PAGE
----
ambercycle

ambercycle

Few industries are as tangled with buzzwords as the fashion industry. Clothing brands, rightly concerned about their tremendous effects on the environment, are eager to call their collections “green” or “sustainable.” But making tangible changes in how clothing is produced and distributed has been a struggle.

On Tuesday, L.A.-based startup Ambercycle announced it raised a $21.6 million Series A round to try to tackle the problem. The funding comes from fashion heavyweights including H&M (which has used its technology in recent collections) and online fashion and shoe retailer Zalando, among others. It will go to ramping up production of the company’s fiber regenerative technology, which it created and piloted in a manufacturing plant downtown.

Read more Show less

Ambercycle, the Los Angeles garment recycling startup, is turning those itchy white care labels inside your t-shirt into online portals detailing where and how your clothes were made.

The company started printing mini QR codes on the tags of their recycled clothes sewn downtown. And they're doing it with the help of Glendale-based Avery Dennison, who's behind a suite of online tools for clothing manufacturers to digitize an old process.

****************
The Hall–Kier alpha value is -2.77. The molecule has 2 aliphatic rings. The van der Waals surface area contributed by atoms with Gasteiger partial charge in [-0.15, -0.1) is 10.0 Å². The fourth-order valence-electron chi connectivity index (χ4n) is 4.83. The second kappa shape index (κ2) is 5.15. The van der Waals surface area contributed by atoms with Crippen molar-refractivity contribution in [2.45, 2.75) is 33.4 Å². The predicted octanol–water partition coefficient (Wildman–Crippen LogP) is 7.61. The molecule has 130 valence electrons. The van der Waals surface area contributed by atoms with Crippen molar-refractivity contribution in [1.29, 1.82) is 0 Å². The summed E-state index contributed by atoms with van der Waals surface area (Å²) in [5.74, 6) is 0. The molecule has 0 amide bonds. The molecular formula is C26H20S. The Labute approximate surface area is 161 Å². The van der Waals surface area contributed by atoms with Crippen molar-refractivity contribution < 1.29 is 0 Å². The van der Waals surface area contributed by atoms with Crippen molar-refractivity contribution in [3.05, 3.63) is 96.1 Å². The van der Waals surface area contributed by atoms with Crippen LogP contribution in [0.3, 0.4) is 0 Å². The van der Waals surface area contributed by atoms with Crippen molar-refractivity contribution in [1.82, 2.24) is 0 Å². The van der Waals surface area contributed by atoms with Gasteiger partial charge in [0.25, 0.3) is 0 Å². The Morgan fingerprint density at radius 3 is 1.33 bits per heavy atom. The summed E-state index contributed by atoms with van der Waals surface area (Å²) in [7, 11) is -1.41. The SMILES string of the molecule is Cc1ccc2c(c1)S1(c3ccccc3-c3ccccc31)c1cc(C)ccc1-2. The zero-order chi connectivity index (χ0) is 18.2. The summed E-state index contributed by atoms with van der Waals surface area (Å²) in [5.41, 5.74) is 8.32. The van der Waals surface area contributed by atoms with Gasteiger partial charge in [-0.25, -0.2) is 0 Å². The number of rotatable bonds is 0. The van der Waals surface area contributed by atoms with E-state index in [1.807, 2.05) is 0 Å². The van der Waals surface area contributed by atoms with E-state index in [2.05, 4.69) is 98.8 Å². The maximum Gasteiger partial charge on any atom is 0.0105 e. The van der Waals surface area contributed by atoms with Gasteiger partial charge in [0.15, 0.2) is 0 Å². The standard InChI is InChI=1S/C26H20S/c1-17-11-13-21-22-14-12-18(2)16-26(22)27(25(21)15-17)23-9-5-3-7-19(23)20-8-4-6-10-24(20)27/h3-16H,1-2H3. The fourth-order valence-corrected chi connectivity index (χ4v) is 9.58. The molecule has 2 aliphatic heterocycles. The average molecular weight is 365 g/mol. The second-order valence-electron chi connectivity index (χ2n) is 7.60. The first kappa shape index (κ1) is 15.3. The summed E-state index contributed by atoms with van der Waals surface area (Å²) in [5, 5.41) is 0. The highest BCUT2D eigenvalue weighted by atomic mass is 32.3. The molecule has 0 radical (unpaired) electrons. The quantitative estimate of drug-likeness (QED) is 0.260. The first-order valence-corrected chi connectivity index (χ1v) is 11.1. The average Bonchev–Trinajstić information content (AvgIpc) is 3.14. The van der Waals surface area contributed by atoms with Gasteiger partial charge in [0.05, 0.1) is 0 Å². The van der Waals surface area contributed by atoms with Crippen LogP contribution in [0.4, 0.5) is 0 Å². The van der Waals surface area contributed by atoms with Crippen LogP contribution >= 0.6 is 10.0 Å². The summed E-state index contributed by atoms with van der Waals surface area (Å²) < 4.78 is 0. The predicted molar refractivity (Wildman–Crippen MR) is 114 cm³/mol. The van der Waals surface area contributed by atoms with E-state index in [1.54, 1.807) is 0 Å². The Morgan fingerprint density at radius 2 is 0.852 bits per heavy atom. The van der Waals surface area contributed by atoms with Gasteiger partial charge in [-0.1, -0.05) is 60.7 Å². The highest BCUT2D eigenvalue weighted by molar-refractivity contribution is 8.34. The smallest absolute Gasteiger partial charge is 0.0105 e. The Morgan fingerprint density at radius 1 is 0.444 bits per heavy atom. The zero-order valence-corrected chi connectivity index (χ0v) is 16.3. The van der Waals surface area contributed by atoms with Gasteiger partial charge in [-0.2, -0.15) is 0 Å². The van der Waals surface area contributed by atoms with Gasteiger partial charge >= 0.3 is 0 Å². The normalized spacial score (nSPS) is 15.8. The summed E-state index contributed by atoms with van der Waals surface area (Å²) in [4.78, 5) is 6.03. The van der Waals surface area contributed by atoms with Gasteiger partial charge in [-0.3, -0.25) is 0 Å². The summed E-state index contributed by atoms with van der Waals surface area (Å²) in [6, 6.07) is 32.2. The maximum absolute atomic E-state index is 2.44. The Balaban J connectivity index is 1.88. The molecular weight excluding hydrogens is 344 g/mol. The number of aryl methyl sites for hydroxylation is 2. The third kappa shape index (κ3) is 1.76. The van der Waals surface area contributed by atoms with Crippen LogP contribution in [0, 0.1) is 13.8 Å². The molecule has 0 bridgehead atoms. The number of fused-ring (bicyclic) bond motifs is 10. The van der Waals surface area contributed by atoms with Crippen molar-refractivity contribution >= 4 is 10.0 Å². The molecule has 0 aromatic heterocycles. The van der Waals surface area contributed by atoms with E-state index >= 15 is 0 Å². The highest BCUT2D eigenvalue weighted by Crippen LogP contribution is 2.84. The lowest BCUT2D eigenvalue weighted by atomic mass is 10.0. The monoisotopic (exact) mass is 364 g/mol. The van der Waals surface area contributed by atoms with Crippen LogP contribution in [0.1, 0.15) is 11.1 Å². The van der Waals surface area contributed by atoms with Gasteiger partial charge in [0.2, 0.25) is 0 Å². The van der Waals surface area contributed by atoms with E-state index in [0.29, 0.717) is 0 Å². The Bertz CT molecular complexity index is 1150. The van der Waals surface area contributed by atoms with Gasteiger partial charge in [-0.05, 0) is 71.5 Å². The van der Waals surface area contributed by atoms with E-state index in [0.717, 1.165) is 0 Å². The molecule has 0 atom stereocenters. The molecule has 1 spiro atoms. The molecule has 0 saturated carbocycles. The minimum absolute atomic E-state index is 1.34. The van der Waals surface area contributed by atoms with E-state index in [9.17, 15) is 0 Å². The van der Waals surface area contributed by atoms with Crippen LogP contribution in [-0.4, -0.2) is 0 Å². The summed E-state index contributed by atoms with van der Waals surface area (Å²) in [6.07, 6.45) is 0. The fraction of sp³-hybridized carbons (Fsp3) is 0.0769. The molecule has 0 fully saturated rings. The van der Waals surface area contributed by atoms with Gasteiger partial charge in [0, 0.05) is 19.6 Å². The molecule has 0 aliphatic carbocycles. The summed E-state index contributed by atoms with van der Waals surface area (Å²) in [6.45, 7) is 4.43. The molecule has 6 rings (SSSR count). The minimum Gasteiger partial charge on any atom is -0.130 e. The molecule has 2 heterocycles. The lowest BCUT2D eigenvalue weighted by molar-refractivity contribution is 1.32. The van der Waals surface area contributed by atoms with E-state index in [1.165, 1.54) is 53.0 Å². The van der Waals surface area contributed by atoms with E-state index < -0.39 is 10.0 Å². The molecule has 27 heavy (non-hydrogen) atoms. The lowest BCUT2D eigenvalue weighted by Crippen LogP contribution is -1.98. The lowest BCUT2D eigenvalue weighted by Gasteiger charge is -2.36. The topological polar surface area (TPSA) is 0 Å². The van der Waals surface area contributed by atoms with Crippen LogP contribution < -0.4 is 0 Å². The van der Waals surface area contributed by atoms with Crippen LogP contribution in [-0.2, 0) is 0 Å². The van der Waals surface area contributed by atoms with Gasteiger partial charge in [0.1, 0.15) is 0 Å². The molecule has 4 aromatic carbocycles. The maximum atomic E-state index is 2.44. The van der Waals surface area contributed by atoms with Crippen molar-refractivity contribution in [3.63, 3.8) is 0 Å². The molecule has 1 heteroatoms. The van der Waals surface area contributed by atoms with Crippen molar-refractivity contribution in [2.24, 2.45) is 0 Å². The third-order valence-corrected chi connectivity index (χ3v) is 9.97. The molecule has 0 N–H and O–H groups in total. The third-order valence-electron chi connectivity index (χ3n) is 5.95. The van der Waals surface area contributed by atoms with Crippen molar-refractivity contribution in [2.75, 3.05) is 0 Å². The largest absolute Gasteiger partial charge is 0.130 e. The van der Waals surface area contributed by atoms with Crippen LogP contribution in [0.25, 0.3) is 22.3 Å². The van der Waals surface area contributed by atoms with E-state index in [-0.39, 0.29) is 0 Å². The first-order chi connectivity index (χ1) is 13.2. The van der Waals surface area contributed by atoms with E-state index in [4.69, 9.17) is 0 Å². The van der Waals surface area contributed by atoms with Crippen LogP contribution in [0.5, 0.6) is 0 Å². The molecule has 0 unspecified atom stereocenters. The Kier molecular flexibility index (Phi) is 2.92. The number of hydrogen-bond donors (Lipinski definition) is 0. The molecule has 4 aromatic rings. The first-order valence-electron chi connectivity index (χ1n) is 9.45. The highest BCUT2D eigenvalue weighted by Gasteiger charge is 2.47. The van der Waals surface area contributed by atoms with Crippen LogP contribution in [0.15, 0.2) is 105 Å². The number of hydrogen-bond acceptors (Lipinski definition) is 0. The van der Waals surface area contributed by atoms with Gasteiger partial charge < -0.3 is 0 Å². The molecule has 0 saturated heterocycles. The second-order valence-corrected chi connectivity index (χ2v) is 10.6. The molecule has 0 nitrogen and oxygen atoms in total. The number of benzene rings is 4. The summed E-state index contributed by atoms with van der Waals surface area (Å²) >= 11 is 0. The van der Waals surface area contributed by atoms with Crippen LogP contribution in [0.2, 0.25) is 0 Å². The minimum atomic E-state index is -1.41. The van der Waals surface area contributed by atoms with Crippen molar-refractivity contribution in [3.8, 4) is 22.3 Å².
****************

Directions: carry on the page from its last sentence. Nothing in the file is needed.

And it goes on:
Read more Show less

Shay Sethi sorts boxes of old t-shirts and sweaters in his small factory near downtown L.A. His startup, ambercycle, recycles old polyester garments to create new fabric and has caught the attention of socially conscious consumers from around the world. Many regularly send him their worn pants and used jackets.

"This is insanity. We're not even doing any marketing" said the 27-year-old co-founder, who says he receives the unsolicited packages weekly.

The L.A. company might not be a household name, but it has pocketed millions in government grants and venture capital, and made a deal with clothing retail giant H&M to make recycled clothes.

Read more Show less
Trending